Running a freelance business and raising a family can be a great fit, but combining those roles can result in a lot of stress, and requires planning, prioritizing, and of course flexibility and a good sense of humor! For this episode on being a freelancer and being a mom (stay tuned for our next episode on being a freelancer and being a dad!), Eve and Corinne spoke with two moms who balance their significant family responsibilities with extremely active professional lives:
Elena Langdon is a Portuguese-English translator and interpreter and a former chair of the National Board of Certification for Medical Interpreters. She grew up in Brazil and now lives in Massachusetts with her husband and three children, ages 2, 4 and 7. Elena specializes in medical, legal and social science work and is an active interpreter and translator trainer.
Jennifer Nielsen is a Spanish-English translator and interpreter and the immediate past president of the Mexican Translators Association. She is originally from Colorado and now lives in Guadalajara, Mexico with her husband and her twin sons who are almost a year old. Jennifer works with Mexican businesses that are expanding into the US market, especially in the areas of law, marketing and academia.
We pulled Jennifer and Elena away from their extremely busy lives and asked them for their insights on:
- Maternity leave: how long to take off and how to talk to your clients about it
- Child care: what their child care situations are, and whether they try to work with their kids at home
- Managing the uncertainty of freelancing with small kids: what happens when the kids are sick, or the babysitter is sick, or there’s a snow day?
- Client relations: how much their clients know about their personal lives
- The boiling point: how do they avoid being overwhelmed by stress and exhaustion, and what do they do when they are overwhelmed?
If you’re a freelancer and a mom, we think you’ll really enjoy this episode!
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Being a freelancer and being a mom
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Perfect timing with this podcast, as I am expecting my first in about 6 weeks and you raised excellent points! I have a question for Corinne: During the 3 hours you had the baby sitter, what happened if you didn’t have any actual work? Did you still do some kind of work (marketing, invoicing, etc.) or take that time off?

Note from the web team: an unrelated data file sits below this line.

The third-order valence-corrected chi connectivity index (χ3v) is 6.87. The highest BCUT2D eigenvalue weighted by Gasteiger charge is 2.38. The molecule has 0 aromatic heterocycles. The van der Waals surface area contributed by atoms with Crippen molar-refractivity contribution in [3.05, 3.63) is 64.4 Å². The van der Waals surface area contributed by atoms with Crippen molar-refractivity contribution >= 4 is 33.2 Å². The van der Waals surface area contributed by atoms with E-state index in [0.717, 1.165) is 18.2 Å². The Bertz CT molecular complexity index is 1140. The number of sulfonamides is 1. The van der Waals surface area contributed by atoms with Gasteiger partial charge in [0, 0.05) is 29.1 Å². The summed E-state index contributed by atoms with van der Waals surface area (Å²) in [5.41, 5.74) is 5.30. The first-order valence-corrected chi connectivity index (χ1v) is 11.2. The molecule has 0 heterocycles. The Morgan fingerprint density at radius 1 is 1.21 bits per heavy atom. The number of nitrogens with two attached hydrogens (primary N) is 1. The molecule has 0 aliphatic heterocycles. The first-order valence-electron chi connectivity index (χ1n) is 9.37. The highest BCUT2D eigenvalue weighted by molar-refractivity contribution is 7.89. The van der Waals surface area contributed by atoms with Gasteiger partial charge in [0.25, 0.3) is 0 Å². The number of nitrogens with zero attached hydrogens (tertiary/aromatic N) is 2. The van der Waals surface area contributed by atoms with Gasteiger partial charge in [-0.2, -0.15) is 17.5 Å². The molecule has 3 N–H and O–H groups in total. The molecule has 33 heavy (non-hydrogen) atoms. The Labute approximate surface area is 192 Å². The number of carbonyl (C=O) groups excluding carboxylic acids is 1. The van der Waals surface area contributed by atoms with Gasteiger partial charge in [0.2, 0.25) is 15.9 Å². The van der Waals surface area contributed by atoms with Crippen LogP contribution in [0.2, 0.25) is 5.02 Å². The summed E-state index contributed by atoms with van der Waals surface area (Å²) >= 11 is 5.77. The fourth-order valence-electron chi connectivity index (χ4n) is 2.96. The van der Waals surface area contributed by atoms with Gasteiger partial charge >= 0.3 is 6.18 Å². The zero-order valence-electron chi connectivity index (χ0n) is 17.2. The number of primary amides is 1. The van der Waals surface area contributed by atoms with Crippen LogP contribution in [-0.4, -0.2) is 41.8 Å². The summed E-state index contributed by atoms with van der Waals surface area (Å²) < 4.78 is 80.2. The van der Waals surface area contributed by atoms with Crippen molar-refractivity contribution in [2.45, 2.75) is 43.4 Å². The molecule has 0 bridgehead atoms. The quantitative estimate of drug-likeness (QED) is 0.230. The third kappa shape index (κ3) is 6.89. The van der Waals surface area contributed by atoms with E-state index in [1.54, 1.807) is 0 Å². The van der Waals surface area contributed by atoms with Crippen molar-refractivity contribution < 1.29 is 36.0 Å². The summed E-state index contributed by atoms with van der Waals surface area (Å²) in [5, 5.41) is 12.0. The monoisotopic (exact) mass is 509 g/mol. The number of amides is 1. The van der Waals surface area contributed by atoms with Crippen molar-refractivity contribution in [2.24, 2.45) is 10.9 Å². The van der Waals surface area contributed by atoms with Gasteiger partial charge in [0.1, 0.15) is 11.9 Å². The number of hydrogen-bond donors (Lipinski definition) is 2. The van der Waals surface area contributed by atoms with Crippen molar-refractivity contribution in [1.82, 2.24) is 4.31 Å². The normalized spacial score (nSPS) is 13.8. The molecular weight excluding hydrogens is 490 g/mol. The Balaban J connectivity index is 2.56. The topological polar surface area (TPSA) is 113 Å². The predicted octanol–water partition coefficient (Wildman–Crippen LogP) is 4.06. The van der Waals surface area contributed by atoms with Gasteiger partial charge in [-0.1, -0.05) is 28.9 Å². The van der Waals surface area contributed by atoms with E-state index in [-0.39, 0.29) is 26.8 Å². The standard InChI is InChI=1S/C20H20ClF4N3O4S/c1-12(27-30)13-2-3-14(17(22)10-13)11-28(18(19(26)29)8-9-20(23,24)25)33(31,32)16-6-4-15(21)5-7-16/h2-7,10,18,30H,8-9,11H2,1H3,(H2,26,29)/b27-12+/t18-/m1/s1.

Thank you all for your sharing your experience!!
Silvia, thanks for your comment; glad you enjoyed the episode and congratulations on your baby! To answer your question, I forced myself to do some sort of work during the time that I had a babysitter for my daughter. Because I was only a year into freelancing at that time, I didn’t always have 15 hours of paid work a week, but then I just worked on marketing, or learning new software, or something productive. At that time, I felt that I really could not afford (financially or business-wise) not to work, even when I had no work.
Thank you, Corinne!
Silvia, congrats – that is so exciting! And, since you are more established at this point when you have your baby, I think you should feel free to take some time off for yourself. As a new mom, you will need it and should not feel guilty about taking a break from both work and your new baby to rejuvenate, in any extra time you have free. Please post pictures and all the best as your due data approaches.
Thanks, Eve! I’ll try and follow your advice 🙂
I loved this podcast episode and so glad to have found this treasure-trove as a work-from-home translator & single mother with 2 businesses and my sanity to keep.. thank you! I’m sure I’ll listen again… it’s made my day today.,..
thanks for this! It was a great conversation 🙂
my situation was completely different. no family around to help, husband working full time. So I was a full time mom when the kids were awake, and a freelance translator when they were in bed. it took a massive toll in my personal life though. 😦
When my third was born I couldn’t do it anymore. I gave myself maternity leave from when I was 7mo pregnant (and physically exhausted), thinking I could come back when my baby was around 6mo (with a 5yo and a 2.5yo) but that didn’t happen too. No nap shedule worked with her, she didn’t sleep at night, and I still had the toddler along (and childcare costs a fortune here.) I had to drop my work until I recovered my sanity. Good thing we didn’t need my income to survive 😀
Just now I’m taking on my business again. Having to start over basically. Seeking new clients/partners.
But, as my husband usually says, that’s the life I chose, and I don’t regret investing those 3 years only on my children.
Thanks, Mariana! Glad you enjoyed the episode!